Usually, when you see a packed parking lot, dozens of shopping carts, and bustling aisles — you might expect to find a sale at the mall. But this scene is just a typical morning on our Agency Shopping Floor all year round, rain or shine.
The shopping floor is the area of the Food Bank where local food pantries, soup kitchens and meal programs we work with — called our partner agencies — come to pick up food to distribute to the community.
“Whenever you see a food distribution in your neighborhood, that food pantry probably got that food from right here,” says Torrence, warehouse stock associate at ACCFB. “You’ve known about the shopping floor, you just didn’t realize it.”
For our team, the day starts at 6:30 a.m. by setting up the floor and taking inventory, and by making sure all the shelves are stocked with a variety of foods. Every day our team has different items to stock and keep track of, including bread, cereals, fresh fruits and vegetables, and sometimes non-food items like toilet paper and personal hygiene products.
“I don’t want anyone to come in and see empty spaces,” Torrence says. “Agencies aren’t coming here for a hand-out. I always want this to be as stocked as a real shopping floor.”
Partner agencies begin arriving 30 minutes later. Often, volunteers from agencies pack their personal cars to the brim with boxes of food and bags of fresh fruit or vegetables to distribute, sometimes on the very same afternoon.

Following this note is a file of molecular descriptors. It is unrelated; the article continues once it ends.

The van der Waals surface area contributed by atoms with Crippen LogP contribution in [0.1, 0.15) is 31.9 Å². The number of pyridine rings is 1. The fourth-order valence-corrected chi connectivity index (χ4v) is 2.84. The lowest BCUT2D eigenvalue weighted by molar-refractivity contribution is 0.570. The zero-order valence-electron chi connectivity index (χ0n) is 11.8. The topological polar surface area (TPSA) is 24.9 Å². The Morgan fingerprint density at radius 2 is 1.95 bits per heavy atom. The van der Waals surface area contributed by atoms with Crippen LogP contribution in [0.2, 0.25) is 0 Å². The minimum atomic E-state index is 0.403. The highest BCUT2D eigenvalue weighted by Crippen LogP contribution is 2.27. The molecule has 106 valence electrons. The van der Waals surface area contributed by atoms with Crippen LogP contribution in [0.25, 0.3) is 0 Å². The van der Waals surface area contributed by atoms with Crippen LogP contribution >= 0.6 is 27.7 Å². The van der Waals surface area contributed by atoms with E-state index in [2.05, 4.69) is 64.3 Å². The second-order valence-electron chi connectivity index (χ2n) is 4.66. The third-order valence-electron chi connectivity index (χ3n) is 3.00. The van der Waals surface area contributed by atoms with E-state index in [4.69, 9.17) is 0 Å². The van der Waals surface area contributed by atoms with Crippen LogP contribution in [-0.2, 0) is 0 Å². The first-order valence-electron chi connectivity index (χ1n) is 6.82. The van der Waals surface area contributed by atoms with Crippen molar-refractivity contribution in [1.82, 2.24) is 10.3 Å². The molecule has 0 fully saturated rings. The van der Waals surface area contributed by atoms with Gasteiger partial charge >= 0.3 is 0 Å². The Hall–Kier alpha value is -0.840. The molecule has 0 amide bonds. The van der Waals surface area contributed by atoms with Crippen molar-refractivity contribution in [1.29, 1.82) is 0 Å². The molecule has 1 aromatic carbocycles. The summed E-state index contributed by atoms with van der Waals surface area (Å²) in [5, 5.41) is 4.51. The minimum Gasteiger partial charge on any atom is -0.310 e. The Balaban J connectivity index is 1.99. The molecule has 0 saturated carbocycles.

Making sure each agency has what it needs means knowing hundreds of members on a first-name basis, and knowing how to meet each agencies’ preferences. For example, one agency’s clients especially appreciate ready-to-eat oatmeal, which provides warm nourishment on cold winter mornings. When it’s available, our team always sets it aside for them.
Our team, along with our agency partners, are busy year-round to fill tables with nutritious food for children, seniors, and families who would otherwise go hungry.
When agency staff or volunteers leave the floor with their cars overflowing, “It’s gratifying to know people are going to have something good to eat,” says LaWonda, ACCFB distribution coordinator.
“We’re serving agencies, and agencies are serving the community,” says Torrence, who previously worked at a non-profit that supported adults with disabilities, many of whom relied on food from the Food Bank. “It’s like a big circle. We’ll be here when they come back.”